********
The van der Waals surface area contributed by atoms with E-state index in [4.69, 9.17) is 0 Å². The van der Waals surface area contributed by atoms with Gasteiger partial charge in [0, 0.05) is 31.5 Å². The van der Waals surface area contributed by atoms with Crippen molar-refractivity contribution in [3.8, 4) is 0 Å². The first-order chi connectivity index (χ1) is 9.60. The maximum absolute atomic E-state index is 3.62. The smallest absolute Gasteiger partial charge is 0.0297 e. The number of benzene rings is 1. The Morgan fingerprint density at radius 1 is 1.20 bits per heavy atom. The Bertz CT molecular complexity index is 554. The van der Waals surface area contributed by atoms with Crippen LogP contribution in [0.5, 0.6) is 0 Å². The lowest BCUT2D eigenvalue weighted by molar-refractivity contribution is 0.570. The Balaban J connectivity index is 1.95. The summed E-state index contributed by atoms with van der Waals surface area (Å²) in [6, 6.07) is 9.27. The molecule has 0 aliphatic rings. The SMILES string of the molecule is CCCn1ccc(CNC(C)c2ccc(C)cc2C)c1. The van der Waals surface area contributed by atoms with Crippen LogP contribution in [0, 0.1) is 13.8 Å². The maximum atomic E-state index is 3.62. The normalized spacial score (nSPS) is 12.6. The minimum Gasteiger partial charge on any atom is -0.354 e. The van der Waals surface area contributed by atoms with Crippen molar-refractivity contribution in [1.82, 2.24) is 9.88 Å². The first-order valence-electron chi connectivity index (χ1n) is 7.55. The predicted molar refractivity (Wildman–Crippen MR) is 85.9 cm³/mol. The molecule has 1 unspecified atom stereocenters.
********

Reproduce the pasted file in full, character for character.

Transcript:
The van der Waals surface area contributed by atoms with E-state index in [4.69, 9.17) is 0 Å². The van der Waals surface area contributed by atoms with Gasteiger partial charge in [0, 0.05) is 31.5 Å². The van der Waals surface area contributed by atoms with Crippen molar-refractivity contribution in [3.8, 4) is 0 Å². The first-order chi connectivity index (χ1) is 9.60. The maximum absolute atomic E-state index is 3.62. The smallest absolute Gasteiger partial charge is 0.0297 e. The number of benzene rings is 1. The Morgan fingerprint density at radius 1 is 1.20 bits per heavy atom. The Bertz CT molecular complexity index is 554. The van der Waals surface area contributed by atoms with Crippen LogP contribution in [0.5, 0.6) is 0 Å². The lowest BCUT2D eigenvalue weighted by molar-refractivity contribution is 0.570. The Balaban J connectivity index is 1.95. The summed E-state index contributed by atoms with van der Waals surface area (Å²) in [6, 6.07) is 9.27. The molecule has 0 aliphatic rings. The SMILES string of the molecule is CCCn1ccc(CNC(C)c2ccc(C)cc2C)c1. The van der Waals surface area contributed by atoms with Crippen LogP contribution in [0, 0.1) is 13.8 Å². The maximum atomic E-state index is 3.62. The normalized spacial score (nSPS) is 12.6. The minimum Gasteiger partial charge on any atom is -0.354 e. The van der Waals surface area contributed by atoms with Crippen molar-refractivity contribution in [1.82, 2.24) is 9.88 Å². The first-order valence-electron chi connectivity index (χ1n) is 7.55. The predicted molar refractivity (Wildman–Crippen MR) is 85.9 cm³/mol. The molecule has 1 unspecified atom stereocenters.